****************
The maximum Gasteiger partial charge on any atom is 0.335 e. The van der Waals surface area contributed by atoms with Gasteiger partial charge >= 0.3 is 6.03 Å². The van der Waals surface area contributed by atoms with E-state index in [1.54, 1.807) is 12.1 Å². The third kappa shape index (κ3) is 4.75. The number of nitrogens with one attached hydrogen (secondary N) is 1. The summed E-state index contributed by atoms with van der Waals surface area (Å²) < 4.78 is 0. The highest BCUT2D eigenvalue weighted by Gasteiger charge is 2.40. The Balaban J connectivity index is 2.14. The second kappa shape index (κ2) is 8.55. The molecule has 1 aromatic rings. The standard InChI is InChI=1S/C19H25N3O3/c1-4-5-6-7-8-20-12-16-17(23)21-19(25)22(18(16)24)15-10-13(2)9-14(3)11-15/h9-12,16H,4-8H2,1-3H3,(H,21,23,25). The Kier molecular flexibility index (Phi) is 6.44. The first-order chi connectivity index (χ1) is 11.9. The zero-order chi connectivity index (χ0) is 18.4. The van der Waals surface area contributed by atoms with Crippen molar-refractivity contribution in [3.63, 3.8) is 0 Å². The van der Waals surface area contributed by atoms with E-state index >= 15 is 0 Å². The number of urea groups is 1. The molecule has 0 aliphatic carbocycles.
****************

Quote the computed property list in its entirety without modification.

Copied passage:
The maximum Gasteiger partial charge on any atom is 0.335 e. The van der Waals surface area contributed by atoms with Gasteiger partial charge >= 0.3 is 6.03 Å². The van der Waals surface area contributed by atoms with E-state index in [1.54, 1.807) is 12.1 Å². The third kappa shape index (κ3) is 4.75. The number of nitrogens with one attached hydrogen (secondary N) is 1. The summed E-state index contributed by atoms with van der Waals surface area (Å²) < 4.78 is 0. The highest BCUT2D eigenvalue weighted by Gasteiger charge is 2.40. The Balaban J connectivity index is 2.14. The second kappa shape index (κ2) is 8.55. The molecule has 1 aromatic rings. The standard InChI is InChI=1S/C19H25N3O3/c1-4-5-6-7-8-20-12-16-17(23)21-19(25)22(18(16)24)15-10-13(2)9-14(3)11-15/h9-12,16H,4-8H2,1-3H3,(H,21,23,25). The Kier molecular flexibility index (Phi) is 6.44. The first-order chi connectivity index (χ1) is 11.9. The zero-order chi connectivity index (χ0) is 18.4. The van der Waals surface area contributed by atoms with Crippen molar-refractivity contribution in [3.63, 3.8) is 0 Å². The van der Waals surface area contributed by atoms with E-state index >= 15 is 0 Å². The number of urea groups is 1. The molecule has 0 aliphatic carbocycles.